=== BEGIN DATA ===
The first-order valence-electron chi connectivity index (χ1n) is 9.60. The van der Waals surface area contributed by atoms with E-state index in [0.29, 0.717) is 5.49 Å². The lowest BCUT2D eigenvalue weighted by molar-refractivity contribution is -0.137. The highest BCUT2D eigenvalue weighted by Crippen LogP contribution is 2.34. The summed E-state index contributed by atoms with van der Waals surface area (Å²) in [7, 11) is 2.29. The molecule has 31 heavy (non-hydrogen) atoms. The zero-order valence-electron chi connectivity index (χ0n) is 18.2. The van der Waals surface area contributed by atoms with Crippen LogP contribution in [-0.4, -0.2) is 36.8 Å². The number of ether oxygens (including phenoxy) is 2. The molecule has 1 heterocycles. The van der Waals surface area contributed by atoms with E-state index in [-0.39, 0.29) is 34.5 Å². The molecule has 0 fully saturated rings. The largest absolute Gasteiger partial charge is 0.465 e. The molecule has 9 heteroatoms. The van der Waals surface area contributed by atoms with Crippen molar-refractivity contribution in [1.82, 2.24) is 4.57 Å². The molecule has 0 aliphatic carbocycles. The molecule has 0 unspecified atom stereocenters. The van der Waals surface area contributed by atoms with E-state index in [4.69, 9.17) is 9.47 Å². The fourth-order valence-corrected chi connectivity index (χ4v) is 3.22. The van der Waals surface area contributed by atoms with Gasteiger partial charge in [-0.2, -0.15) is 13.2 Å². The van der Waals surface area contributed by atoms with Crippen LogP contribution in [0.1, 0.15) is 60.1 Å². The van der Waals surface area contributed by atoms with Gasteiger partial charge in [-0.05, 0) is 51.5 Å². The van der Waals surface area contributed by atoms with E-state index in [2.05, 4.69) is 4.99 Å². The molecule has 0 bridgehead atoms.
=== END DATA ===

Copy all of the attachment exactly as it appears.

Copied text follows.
The first-order valence-electron chi connectivity index (χ1n) is 9.60. The van der Waals surface area contributed by atoms with E-state index in [0.29, 0.717) is 5.49 Å². The lowest BCUT2D eigenvalue weighted by molar-refractivity contribution is -0.137. The highest BCUT2D eigenvalue weighted by Crippen LogP contribution is 2.34. The summed E-state index contributed by atoms with van der Waals surface area (Å²) in [7, 11) is 2.29. The molecule has 31 heavy (non-hydrogen) atoms. The zero-order valence-electron chi connectivity index (χ0n) is 18.2. The van der Waals surface area contributed by atoms with Crippen LogP contribution in [-0.4, -0.2) is 36.8 Å². The number of ether oxygens (including phenoxy) is 2. The molecule has 1 heterocycles. The van der Waals surface area contributed by atoms with E-state index in [-0.39, 0.29) is 34.5 Å². The molecule has 0 fully saturated rings. The largest absolute Gasteiger partial charge is 0.465 e. The molecule has 9 heteroatoms. The van der Waals surface area contributed by atoms with Crippen molar-refractivity contribution in [1.82, 2.24) is 4.57 Å². The molecule has 0 aliphatic carbocycles. The molecule has 0 unspecified atom stereocenters. The van der Waals surface area contributed by atoms with E-state index in [4.69, 9.17) is 9.47 Å². The fourth-order valence-corrected chi connectivity index (χ4v) is 3.22. The van der Waals surface area contributed by atoms with Gasteiger partial charge in [-0.2, -0.15) is 13.2 Å². The van der Waals surface area contributed by atoms with Crippen LogP contribution in [0.1, 0.15) is 60.1 Å². The van der Waals surface area contributed by atoms with Gasteiger partial charge in [-0.05, 0) is 51.5 Å². The van der Waals surface area contributed by atoms with E-state index in [2.05, 4.69) is 4.99 Å². The molecule has 0 bridgehead atoms.